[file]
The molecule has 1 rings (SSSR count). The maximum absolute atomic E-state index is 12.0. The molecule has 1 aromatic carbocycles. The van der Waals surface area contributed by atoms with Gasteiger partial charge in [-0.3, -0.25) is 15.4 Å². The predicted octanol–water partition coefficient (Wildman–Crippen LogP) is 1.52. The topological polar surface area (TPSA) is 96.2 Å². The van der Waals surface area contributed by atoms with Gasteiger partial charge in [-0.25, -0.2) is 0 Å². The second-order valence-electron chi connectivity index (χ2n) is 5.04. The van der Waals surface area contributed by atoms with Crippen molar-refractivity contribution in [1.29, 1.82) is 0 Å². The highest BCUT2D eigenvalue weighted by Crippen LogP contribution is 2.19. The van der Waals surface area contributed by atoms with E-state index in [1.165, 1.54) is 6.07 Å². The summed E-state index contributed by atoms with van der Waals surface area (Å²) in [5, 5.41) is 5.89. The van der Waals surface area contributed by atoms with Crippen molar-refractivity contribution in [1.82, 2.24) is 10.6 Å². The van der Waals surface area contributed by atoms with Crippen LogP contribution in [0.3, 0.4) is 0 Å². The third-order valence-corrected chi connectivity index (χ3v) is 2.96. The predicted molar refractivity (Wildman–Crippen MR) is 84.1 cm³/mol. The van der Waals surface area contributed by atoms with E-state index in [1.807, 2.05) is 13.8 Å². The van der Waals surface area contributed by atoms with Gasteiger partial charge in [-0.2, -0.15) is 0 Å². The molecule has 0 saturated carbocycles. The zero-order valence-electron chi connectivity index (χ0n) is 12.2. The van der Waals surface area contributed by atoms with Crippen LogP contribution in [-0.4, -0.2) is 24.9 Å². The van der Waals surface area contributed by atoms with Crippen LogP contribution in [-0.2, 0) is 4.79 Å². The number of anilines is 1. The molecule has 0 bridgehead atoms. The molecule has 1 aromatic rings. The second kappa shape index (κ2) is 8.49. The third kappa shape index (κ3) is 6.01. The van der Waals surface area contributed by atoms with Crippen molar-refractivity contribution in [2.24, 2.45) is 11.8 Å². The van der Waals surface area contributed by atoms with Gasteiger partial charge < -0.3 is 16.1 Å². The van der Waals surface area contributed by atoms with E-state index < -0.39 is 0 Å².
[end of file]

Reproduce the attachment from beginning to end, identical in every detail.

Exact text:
The molecule has 1 rings (SSSR count). The maximum absolute atomic E-state index is 12.0. The molecule has 1 aromatic carbocycles. The van der Waals surface area contributed by atoms with Gasteiger partial charge in [-0.3, -0.25) is 15.4 Å². The predicted octanol–water partition coefficient (Wildman–Crippen LogP) is 1.52. The topological polar surface area (TPSA) is 96.2 Å². The van der Waals surface area contributed by atoms with Gasteiger partial charge in [-0.25, -0.2) is 0 Å². The second-order valence-electron chi connectivity index (χ2n) is 5.04. The van der Waals surface area contributed by atoms with Crippen molar-refractivity contribution in [1.29, 1.82) is 0 Å². The highest BCUT2D eigenvalue weighted by Crippen LogP contribution is 2.19. The van der Waals surface area contributed by atoms with E-state index in [1.165, 1.54) is 6.07 Å². The summed E-state index contributed by atoms with van der Waals surface area (Å²) in [5, 5.41) is 5.89. The van der Waals surface area contributed by atoms with Crippen molar-refractivity contribution in [1.82, 2.24) is 10.6 Å². The van der Waals surface area contributed by atoms with Crippen LogP contribution in [0.3, 0.4) is 0 Å². The third-order valence-corrected chi connectivity index (χ3v) is 2.96. The predicted molar refractivity (Wildman–Crippen MR) is 84.1 cm³/mol. The van der Waals surface area contributed by atoms with E-state index in [1.807, 2.05) is 13.8 Å². The van der Waals surface area contributed by atoms with Gasteiger partial charge in [-0.2, -0.15) is 0 Å². The molecule has 0 saturated carbocycles. The zero-order valence-electron chi connectivity index (χ0n) is 12.2. The van der Waals surface area contributed by atoms with Crippen LogP contribution in [-0.4, -0.2) is 24.9 Å². The van der Waals surface area contributed by atoms with Crippen LogP contribution in [-0.2, 0) is 4.79 Å². The number of anilines is 1. The molecule has 0 bridgehead atoms. The molecule has 1 aromatic rings. The second kappa shape index (κ2) is 8.49. The third kappa shape index (κ3) is 6.01. The van der Waals surface area contributed by atoms with Crippen molar-refractivity contribution in [2.24, 2.45) is 11.8 Å². The van der Waals surface area contributed by atoms with Gasteiger partial charge < -0.3 is 16.1 Å². The van der Waals surface area contributed by atoms with E-state index < -0.39 is 0 Å².